The anti-domestic violence agency White Ribbon has parted ways with its chief executive three months after her appointment.
The organisation said in a statment: "White Ribbon Australia’s Board of Directors announced today that Delia Donovan has assumed the role of Acting CEO after the employment of Tracy McLeod Howe ended."
Ms McLeod Howe was appointed to lead the organisation in late June, having held positions including chief executive of Domestic Violence NSW.
Acting White Ribbon chair Ian Carter AM said in the statement: "We thank Tracy for the past three months and we wish her well in her future endeavours."
“We are focusing all of our resources on supporting critical frontline efforts to stop the appalling level of men’s violence against women across Australia," Mr Carter said in a written release on which White Ribbon refused to elaborate.
Ms McLeod Howe came under intense criticism in October for withdrawing White Ribbon's statement of support for women's reproductive choice.
The words “all women should have complete control over their reproductive and sexual health” were removed, causing significant anger in the women's health and safety sector.
Some were reportedly notified of the change the day after Queenslanders voted to legalise abortion.
Tracy McLeod Howe at a Waverley College anti-violence against women event with school captain Oscar Osborne and TV host Andrew O’Keefe.Credit:Fiona Morris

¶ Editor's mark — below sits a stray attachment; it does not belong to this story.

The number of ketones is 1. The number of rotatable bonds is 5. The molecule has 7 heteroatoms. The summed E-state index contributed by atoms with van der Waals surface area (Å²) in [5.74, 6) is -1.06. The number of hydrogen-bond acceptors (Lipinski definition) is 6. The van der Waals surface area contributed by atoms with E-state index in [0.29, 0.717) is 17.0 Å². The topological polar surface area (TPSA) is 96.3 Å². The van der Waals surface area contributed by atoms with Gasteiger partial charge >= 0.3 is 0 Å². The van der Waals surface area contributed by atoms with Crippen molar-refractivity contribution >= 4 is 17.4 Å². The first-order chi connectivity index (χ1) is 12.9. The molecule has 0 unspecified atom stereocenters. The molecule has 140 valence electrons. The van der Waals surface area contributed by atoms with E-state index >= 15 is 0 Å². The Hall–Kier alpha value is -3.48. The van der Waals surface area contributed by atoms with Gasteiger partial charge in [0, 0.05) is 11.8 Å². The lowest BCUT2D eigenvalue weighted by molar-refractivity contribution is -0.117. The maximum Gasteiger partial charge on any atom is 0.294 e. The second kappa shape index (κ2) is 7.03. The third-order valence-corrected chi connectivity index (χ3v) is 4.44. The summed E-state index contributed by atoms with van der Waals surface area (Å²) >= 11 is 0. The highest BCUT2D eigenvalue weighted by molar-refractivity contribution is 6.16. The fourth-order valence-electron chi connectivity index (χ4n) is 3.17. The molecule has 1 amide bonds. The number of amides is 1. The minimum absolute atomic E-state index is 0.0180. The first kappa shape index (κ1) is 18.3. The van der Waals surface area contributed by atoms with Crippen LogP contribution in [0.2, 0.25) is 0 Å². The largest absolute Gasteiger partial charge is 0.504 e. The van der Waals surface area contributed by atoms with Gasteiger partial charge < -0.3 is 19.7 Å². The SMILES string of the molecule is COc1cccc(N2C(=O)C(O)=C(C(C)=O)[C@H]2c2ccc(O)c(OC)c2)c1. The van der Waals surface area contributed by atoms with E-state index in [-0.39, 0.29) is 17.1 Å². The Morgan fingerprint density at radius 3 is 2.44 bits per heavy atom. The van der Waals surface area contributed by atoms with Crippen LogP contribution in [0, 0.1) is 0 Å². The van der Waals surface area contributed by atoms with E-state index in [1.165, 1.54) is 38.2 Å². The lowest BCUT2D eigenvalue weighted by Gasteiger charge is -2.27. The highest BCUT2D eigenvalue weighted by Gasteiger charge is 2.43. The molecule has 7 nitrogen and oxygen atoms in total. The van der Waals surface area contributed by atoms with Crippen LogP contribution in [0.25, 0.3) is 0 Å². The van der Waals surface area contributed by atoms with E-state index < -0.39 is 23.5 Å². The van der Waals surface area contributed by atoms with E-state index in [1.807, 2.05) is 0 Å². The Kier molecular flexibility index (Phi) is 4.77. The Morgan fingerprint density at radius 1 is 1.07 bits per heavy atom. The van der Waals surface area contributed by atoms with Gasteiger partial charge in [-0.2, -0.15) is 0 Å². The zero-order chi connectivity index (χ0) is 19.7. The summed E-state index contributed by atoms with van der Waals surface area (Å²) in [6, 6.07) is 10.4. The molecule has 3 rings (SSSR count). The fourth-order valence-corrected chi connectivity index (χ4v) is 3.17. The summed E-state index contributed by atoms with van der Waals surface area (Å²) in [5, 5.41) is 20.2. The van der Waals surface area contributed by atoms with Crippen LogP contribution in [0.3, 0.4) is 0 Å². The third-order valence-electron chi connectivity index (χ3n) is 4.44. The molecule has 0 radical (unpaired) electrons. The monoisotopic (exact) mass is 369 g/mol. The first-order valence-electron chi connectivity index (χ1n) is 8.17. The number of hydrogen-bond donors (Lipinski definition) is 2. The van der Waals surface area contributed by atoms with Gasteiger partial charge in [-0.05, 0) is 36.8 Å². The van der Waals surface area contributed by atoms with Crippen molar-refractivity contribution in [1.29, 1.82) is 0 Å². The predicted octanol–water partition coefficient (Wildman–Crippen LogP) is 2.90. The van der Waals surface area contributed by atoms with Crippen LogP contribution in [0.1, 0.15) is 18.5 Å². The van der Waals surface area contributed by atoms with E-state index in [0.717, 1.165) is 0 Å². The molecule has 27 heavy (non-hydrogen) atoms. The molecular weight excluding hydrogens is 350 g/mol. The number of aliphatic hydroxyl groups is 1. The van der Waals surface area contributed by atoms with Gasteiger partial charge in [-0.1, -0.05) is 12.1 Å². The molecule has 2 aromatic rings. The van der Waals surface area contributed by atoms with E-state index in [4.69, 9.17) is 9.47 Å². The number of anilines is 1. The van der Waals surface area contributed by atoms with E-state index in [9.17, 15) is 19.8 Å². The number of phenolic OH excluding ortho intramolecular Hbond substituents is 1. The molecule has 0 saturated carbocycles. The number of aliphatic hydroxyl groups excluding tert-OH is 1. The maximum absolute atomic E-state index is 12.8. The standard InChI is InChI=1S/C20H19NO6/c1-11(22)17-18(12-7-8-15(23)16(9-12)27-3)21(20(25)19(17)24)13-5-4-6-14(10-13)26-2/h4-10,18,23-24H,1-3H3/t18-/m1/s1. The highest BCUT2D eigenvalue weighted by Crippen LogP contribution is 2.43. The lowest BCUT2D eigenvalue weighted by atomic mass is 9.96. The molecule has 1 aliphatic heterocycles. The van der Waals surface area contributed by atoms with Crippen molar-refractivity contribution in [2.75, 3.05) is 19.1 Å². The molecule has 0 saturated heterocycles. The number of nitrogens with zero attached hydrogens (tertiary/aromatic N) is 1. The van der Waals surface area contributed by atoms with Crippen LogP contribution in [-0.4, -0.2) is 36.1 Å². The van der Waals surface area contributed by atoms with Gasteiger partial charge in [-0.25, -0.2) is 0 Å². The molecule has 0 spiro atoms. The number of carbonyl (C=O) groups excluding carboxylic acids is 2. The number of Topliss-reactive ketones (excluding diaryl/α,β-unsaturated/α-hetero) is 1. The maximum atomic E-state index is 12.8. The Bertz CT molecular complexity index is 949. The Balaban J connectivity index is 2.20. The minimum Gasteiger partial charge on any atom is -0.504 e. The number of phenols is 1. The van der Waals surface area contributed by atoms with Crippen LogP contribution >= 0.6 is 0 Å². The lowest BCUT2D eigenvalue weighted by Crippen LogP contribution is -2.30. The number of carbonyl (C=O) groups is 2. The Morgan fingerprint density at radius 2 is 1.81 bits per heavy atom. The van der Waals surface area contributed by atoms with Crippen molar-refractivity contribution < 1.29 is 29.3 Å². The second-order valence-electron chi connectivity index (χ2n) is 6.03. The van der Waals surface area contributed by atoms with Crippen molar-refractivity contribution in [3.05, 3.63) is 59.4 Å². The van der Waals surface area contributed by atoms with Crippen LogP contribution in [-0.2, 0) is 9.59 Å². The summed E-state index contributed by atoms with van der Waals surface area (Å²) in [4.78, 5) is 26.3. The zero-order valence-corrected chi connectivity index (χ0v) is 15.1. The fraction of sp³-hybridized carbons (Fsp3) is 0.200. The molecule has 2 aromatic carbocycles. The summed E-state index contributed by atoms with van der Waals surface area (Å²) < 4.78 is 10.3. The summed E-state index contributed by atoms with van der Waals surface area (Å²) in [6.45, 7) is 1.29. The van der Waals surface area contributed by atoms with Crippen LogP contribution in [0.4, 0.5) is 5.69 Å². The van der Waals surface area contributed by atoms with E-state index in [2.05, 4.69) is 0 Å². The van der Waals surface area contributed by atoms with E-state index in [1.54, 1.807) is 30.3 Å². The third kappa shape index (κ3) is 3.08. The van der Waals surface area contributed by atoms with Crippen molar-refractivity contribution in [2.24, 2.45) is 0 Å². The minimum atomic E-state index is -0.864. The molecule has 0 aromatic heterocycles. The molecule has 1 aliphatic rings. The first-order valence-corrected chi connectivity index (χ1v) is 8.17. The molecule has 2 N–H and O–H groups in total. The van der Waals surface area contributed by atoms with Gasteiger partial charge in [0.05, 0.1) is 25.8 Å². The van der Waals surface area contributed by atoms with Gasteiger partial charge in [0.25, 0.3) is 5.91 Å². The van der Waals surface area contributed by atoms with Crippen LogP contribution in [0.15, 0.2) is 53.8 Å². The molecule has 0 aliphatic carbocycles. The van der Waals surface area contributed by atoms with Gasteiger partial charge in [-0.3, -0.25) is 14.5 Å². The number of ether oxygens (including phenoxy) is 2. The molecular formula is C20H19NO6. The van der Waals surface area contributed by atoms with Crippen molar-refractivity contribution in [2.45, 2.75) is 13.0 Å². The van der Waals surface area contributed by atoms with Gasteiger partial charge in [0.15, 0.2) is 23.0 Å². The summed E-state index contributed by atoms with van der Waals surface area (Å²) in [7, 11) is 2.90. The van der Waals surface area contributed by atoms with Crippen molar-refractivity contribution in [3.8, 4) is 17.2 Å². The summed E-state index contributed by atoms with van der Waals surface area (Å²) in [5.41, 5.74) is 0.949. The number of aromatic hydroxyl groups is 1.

White Ribbon ambassador Rob Manwaring tweeted: "As a white Ribbon Ambassador I strongly disagree with this decision by @WhiteRibbonAust. Women must have full access to abortion services and it is a fundamental part of gender equality. We can’t be ‘agnostic’ about gender equality."
Anti-violence against women advocate, and former Sydney Swans footballer, Luke Ablett said on Twitter that he would refuse to appear at White Ribbon events until the decision was reversed.
The move was interpreted as an attempt to appease religious groups.
After the backlash against the apparent downgrading of White Ribbon's support for women's reproductive autonomy, the statement returned to its website.
Ms McLeod Howe apologised to concerned parties on Twitter on October 19, saying, "I should not have taken down reproductive rights statement ahead of the planned community consult. "
She had previously been quoted by a news outlet as saying the organisation was "agnostic" regarding abortion and it was her job to represent a movement of diverse members.
White Ribbon made news this week when it announced it had cut ties with the former NSW opposition leader Luke Foley after he stepped down on Thursday in the wake of sexual harassment allegations.
The Age has contacted Ms McLeod Howe for comment.
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